Should You Friend Your Spouse?

One of my favorite moments in the history of social nets is the scene in The Myspace Movie when the girlfriend looks at her boyfriend’s myspace page and realizes she’s not in his top friends and goes beserk.

Social nets are great for meeting people, connecting, etc. but they pose some specific problems for those in a relationship. What exactly is the role of the boyfriend, girlfriend, or spouse in your social network?

The Gotham Gal reads this blog every day but has never commented on it. Is she a member of this community? Maybe, but not a particularly active one. I comment on her blog from time to time, but it always feels a bit strange when I do that.

I started thinking about this the other day when I saw a twitter post from Kylie that said:

      Has convinced the husband to sign up for Twitter and give it a spin!

The Gotham Gal doesn’t Twitter and she doesn’t follow my Twitters (other than those she sees on my blog). But the fact that I was riding to the GWB this morning would have been interesting to her since I left the house before she got up. I can see how it might be useful.

She doesn’t have a Facebook profile, a myspace profile, or any social networking presence other than her blog (which is the best profile on can have in my book). So all my social networking activity is  basically  invisible to her. I don’t think that’s a big deal one way or another.

Unless, of course, there are problems in a marriage. Brad Stone had a story in yesterday’s NY Times on the amount of electronic surveillance that spouses in troubled marriages do on each other. There was no mention of social networking in that article, but I have to believe social nets will find their way into divorce court soon enough if they haven’t already.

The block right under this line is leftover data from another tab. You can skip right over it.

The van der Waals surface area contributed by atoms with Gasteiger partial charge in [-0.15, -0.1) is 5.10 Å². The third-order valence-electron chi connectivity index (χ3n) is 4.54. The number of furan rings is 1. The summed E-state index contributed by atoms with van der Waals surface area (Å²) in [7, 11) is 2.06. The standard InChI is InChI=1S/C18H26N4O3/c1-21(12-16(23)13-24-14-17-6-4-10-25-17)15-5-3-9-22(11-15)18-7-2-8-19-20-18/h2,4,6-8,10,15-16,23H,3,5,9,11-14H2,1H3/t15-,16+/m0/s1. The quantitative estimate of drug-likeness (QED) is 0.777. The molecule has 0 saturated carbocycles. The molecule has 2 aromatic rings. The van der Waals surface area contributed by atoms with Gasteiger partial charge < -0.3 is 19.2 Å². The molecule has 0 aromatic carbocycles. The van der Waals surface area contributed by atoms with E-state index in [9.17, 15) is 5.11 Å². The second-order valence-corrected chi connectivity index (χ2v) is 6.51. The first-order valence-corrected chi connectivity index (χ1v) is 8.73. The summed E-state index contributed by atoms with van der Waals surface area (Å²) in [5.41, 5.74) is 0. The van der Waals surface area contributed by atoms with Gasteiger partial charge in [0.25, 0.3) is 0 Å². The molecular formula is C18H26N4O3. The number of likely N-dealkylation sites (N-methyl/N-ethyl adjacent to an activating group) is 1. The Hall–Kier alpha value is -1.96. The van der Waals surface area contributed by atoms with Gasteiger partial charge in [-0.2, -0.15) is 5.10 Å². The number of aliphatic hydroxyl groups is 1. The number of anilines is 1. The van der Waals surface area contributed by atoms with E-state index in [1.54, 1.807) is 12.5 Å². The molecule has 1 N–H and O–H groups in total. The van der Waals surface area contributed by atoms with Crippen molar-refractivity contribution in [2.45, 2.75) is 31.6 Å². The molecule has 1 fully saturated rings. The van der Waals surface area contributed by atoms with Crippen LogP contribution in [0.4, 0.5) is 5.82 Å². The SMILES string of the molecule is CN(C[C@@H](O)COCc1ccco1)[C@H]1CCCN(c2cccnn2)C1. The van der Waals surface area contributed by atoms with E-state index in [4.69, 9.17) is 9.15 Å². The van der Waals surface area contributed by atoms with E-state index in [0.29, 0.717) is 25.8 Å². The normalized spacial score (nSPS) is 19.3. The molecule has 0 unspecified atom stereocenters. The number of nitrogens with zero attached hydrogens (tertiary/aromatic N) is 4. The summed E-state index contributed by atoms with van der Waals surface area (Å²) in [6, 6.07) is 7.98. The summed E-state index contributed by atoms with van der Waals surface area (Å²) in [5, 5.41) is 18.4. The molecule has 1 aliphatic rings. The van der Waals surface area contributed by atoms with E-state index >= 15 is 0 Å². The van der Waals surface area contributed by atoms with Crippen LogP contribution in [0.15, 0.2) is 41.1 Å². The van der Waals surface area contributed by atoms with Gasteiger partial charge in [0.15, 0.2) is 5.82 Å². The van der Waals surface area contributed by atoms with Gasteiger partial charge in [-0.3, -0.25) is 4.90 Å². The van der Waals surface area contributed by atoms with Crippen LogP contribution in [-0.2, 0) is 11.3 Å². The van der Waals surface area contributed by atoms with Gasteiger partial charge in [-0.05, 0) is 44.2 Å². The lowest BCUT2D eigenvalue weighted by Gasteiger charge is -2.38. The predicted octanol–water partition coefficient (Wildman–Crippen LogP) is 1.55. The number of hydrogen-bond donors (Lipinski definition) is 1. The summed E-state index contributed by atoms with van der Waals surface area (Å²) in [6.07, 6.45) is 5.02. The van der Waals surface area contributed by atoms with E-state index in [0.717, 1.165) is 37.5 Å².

If social nets are going to map our social relationships correctly, they’ll have to include our closest relationships. I am sure that for many who are ten or twenty years younger than me, they do. But as my generation goes social networking, do we take our closest relationships with us? Of that, I am not sure.

#VC & Technology

Comments (Archived):

  1. jackson

    Very tricky business – still workin’ out the rules over here…….

  2. fewquid

    Interesting question — my wife and I were discussing this just the other day. She has a Facebook account that she uses to keep in touch with friends. I recently set one up to explore the platform. My contact are primarily business related, not personal. I find I’m loathe to mix my business and personal life to any great degree, especially when the data is randomly public, like Facebook.I think this goes back to something someone (you?) said a while back: in the long run, social networking is really more of a feature than a product. I’d like a social net for my personal life and one for my business life, and a fair degree of control over who gets to see both…As for spouses not posting comments on each other’s blog, here’s a cautionary tale… The first flame/spam comment I had was actually a practical joke from my wife — no one knows better than your spouse how to wind you up… 😉

  3. dgulbran